Wes Montgomery



Few musicians in jazz history were more innovative and influential than guitar legend Wes Montgomery. He dispensed with the plectrum and developed a thumb-picking style, played octave and chordal passages with the fluency and nuance of single lines, and organized these astounding techniques in solos of daring detail and sustained shape.
Wes was the second of three musician brothers from Indianapolis, and the last to make his name nationally. He had briefly worked  with Lionel Hampton from 1948-50. but then he returned home, to raise his family, work a day job as a welder; and develop his revolutionary style in one and sometimes two gigs a night. His brothers, electric bass innovator Monk and vibist/pianist Buddy, had moved to San Francisco and were enjoying success as half of the Mastersounds when Wes, still working organ gigs at home, joined them on several late-Fifties recording sessions. It was word of mouth from musicians like Cannonball Adderley  that created a groundswell of interest in the guitarist and led to his Riverside recording contract in 1959.

The rest, which was all too brief given his unexpected death from a heart attack nine years later; was guitar and jazz history. He was an immediate success with critics, became the model for an entire new generation of guitarists and found himself just as eagerly celebrated by the general public. For a time, Montgomery retained the local trio featuring organist Mel Rhyne that was heard on his first recordings, but soon he would re-unite with Monk and Buddy as the Montgomery Brothers. Despite studio partnerships with some of the greatest players of the era (including Adderley, Tommy Flanagan, Milt Jackson, and Jimmy Smith) and a couple of immortal live recordings with Wynton Kelly, not to mention an invitation to join John Coltrane's band (then a sextet with Eric Dolphy ) that was briefly accepted in 1961, most of Montgomery's remaining work was in bands with Rhyne or his brothers. As Montgomery moved to larger labels his albums began to appear in the upper reaches of the pop charts.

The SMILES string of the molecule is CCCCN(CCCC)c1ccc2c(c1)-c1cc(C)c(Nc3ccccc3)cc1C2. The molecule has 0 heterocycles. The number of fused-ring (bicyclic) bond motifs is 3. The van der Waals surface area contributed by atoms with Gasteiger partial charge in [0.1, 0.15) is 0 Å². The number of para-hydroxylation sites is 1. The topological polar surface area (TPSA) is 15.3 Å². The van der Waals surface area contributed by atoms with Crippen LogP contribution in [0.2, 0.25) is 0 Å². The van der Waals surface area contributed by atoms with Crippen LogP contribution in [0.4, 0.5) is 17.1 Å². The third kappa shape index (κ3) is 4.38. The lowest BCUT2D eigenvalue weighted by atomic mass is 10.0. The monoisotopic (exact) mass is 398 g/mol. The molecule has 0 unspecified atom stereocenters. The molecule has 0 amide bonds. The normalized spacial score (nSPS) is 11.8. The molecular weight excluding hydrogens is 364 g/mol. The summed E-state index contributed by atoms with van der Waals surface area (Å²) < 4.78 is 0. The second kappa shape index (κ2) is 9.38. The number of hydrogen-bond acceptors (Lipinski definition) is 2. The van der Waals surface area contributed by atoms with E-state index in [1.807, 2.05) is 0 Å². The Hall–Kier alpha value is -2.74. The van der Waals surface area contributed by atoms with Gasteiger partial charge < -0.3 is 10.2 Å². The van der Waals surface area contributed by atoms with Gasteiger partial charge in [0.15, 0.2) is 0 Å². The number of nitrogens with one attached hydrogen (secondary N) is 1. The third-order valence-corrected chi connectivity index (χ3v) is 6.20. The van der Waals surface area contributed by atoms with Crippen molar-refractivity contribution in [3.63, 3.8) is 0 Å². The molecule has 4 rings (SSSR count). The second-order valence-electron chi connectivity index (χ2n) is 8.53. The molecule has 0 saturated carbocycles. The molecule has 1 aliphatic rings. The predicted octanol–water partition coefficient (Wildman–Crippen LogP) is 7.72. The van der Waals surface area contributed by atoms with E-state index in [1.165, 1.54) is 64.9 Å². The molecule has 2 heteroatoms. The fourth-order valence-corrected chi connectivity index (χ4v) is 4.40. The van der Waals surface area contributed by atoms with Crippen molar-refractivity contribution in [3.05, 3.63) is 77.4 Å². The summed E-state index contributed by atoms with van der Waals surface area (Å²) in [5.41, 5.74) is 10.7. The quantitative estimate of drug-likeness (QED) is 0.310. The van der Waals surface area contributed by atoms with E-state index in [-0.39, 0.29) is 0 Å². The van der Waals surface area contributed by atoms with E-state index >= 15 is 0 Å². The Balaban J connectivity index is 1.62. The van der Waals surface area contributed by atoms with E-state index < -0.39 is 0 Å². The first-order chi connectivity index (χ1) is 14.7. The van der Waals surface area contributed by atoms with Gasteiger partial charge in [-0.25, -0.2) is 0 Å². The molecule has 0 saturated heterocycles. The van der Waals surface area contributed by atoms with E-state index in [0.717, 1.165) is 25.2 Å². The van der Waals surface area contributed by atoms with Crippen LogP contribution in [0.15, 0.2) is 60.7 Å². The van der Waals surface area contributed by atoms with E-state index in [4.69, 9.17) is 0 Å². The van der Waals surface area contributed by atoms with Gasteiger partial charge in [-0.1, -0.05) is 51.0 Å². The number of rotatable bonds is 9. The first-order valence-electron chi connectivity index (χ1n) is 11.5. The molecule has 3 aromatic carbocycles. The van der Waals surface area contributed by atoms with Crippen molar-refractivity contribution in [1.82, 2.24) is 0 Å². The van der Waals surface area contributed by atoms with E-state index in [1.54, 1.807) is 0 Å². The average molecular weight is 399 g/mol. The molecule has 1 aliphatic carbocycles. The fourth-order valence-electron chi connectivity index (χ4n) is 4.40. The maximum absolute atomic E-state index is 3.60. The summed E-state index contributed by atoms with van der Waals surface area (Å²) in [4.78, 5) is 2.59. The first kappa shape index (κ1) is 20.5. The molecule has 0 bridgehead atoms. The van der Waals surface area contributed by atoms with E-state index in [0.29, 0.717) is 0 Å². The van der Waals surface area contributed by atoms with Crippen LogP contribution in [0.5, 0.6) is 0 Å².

Go to Wes Montgomery's page at emusic for free MP3 downloads
Recommended recordings:
The Wes Montgomery Trio OJC 034-2- Riverside 1156
Wes Montgomery Trio
The Incredible Jazz Guitar of Wes Montgomery OJC 036-2 - Riverside 9320
The Incredible Jazz Guitar of Wes Montgomery
Movin'along  OJC 089-2 - Riverside 9342
Movin' Along
Full House  OJC 106-2 - Riverside 9434
Full House (Live) [Remastered]
Portrait of Wes  OJC 144-2 - Riverside 9492
Portrait of Wes
So much Guitar OJC 233-2 - Riverside 9382
So Much Guitar!
Boss Guitar  OJC 261-2 - Riverside 9459
Boss Guitar
Guitar on the Go OJC 489-2 - Riverside 9494
Bags meets Wes (w. Milt Jackson) OJC 234-2 - Riverside 9407
Bags Meets Wes!
Far Wes Blue Note 94475
Far Wes
Finger Pickin' Blue Note 37987
Some of the Best Contemporary Jazz Guitarists
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